Bereavement follow-up after critical illness

Crit Care Med. 2000 Apr;28(4):1196-201. doi: 10.1097/00003246-200004000-00047.


Objective: To describe the establishment and initial activity of a Bereavement Follow-up Service for next-of-kin of patients who died in an intensive care unit (ICU) and to quantify aspects of their experience including quality of intensive care service and the early impact on next-of-kin of their bereavement.

Design: Cross-sectional prospective study, which was conducted by a structured telephone interview.

Setting: A 14-bed adult general ICU in a tertiary university hospital.

Subjects: A total of 99 next-of-kin of patients who died in ICU.

Interventions: Referral to other agencies if requested.

Measurements and main results: Attempts were made to contact the next-of-kin of all 151 patients who died in 1995, and 104 were contacted. Five declined to be interviewed. The results refer to 99 who consented to telephone interview a median of 33 days after the death. A total of 84 considered themselves well informed during the intensive care period, 76 understood the fatal sequence of events but 19 of them would have liked more information. A total of 77 had positive comments about the quality of care, most commonly about compassionate behavior (58), but 30 had negative comments, most commonly about poor communication (13). Only 7 were living alone, 85 had resumed normal activities, 40 of 47 workers had returned to work, 58 had sleep disturbance at some stage (still present in 44), but only 12 were taking sedatives or antidepressants. A total of 32 had financial difficulties and 21 were referred to other agencies, most commonly grief counselors.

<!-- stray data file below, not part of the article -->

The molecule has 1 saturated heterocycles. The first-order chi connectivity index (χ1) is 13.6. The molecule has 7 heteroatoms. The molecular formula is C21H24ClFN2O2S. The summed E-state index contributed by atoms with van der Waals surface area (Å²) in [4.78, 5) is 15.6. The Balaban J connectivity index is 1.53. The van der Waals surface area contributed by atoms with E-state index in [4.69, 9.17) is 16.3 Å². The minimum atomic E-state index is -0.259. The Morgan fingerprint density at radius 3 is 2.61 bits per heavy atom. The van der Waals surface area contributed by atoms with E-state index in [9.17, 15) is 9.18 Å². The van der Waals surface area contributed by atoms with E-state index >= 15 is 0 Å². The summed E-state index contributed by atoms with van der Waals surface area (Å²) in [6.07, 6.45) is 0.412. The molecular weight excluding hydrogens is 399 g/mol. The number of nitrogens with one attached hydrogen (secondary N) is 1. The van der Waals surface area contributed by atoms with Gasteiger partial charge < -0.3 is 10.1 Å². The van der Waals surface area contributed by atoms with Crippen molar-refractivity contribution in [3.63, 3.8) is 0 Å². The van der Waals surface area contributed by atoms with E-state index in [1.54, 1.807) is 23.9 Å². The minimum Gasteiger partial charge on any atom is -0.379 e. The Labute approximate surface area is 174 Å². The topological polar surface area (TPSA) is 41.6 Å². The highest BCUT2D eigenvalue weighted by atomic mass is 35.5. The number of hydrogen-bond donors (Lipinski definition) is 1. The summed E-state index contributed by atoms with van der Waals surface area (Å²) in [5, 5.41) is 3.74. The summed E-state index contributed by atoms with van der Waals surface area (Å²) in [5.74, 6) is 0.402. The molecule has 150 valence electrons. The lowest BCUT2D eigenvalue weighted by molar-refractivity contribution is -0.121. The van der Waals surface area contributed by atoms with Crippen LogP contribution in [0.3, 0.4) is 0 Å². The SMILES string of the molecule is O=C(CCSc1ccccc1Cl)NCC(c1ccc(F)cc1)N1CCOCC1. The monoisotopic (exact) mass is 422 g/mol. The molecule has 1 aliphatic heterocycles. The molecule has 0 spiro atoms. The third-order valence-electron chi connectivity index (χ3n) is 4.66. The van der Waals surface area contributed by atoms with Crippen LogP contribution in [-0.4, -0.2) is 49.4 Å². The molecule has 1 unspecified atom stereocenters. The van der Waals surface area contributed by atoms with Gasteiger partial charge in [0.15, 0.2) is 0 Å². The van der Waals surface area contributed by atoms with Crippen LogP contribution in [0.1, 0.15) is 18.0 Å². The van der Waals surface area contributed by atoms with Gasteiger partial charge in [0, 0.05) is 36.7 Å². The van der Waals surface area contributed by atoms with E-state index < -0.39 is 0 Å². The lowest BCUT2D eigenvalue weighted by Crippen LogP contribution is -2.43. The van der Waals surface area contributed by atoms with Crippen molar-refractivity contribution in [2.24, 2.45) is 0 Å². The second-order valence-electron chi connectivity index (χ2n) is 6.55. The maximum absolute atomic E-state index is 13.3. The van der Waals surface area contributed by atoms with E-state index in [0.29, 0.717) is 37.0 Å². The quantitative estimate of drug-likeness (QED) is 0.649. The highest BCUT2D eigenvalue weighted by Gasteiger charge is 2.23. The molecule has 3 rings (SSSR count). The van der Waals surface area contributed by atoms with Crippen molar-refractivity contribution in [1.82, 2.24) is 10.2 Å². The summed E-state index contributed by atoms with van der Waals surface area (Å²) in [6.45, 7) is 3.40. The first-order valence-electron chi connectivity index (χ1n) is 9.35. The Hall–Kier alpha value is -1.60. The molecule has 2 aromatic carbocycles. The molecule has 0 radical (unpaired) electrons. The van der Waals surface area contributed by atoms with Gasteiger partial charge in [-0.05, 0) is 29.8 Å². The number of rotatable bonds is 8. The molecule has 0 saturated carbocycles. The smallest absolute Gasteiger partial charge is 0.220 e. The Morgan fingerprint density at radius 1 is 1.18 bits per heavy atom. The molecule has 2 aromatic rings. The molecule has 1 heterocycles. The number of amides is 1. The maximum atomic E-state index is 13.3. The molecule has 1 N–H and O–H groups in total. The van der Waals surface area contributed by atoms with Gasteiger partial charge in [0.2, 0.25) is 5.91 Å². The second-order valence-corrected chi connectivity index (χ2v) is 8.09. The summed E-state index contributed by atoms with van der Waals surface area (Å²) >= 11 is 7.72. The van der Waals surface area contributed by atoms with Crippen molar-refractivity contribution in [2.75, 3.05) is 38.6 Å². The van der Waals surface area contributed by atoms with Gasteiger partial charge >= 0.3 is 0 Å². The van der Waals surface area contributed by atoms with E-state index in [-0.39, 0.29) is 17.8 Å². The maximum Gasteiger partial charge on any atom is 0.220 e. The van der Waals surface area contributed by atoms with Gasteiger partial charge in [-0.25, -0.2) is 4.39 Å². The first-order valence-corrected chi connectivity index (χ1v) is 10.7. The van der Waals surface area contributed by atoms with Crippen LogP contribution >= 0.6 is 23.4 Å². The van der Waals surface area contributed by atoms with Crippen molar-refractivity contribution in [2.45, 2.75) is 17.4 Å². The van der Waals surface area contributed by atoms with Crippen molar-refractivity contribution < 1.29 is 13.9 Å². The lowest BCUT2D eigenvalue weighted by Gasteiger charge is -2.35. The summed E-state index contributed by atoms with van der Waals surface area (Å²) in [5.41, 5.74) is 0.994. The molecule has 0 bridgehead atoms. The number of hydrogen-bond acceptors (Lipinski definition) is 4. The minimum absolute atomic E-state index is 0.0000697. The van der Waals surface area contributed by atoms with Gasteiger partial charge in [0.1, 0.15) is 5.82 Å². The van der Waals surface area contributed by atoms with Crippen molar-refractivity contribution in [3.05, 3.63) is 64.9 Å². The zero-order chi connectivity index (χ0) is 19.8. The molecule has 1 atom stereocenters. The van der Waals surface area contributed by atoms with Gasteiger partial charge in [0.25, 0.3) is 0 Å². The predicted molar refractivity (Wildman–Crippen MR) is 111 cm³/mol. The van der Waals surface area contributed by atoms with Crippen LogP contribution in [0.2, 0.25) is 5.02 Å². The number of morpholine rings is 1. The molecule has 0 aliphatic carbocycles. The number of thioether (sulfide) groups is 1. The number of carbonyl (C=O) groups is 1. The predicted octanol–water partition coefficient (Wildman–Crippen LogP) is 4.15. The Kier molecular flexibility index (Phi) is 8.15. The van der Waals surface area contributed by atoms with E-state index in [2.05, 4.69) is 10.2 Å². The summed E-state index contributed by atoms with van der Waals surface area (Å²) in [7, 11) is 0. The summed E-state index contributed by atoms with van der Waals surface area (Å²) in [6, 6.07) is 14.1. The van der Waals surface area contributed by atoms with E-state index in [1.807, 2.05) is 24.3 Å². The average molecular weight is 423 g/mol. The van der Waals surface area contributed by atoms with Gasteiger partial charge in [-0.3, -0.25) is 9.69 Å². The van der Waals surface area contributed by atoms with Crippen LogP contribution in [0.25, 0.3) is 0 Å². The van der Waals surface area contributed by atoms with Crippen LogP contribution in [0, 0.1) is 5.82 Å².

Conclusions: We were disappointed to contact only two thirds of next-of-kin, but results from these subjects demonstrated a high level of satisfaction with the care given. Nevertheless, some were dissatisfied with the quality of service they experienced. Most had resumed their normal activities, including work, and few were living alone. However, sleep disturbance and financial difficulty were common, and some requested help from other support agencies.

Publication types

  • Research Support, Non-U.S. Gov't

MeSH terms

  • Adolescent
  • Adult
  • Aged
  • Aged, 80 and over
  • Attitude to Death
  • Bereavement*
  • Critical Care / psychology
  • Critical Illness / psychology*
  • Family / psychology
  • Female
  • Follow-Up Studies
  • Humans
  • Interviews as Topic / methods
  • Male
  • Middle Aged
  • Professional-Family Relations
  • Surveys and Questionnaires
  • Telephone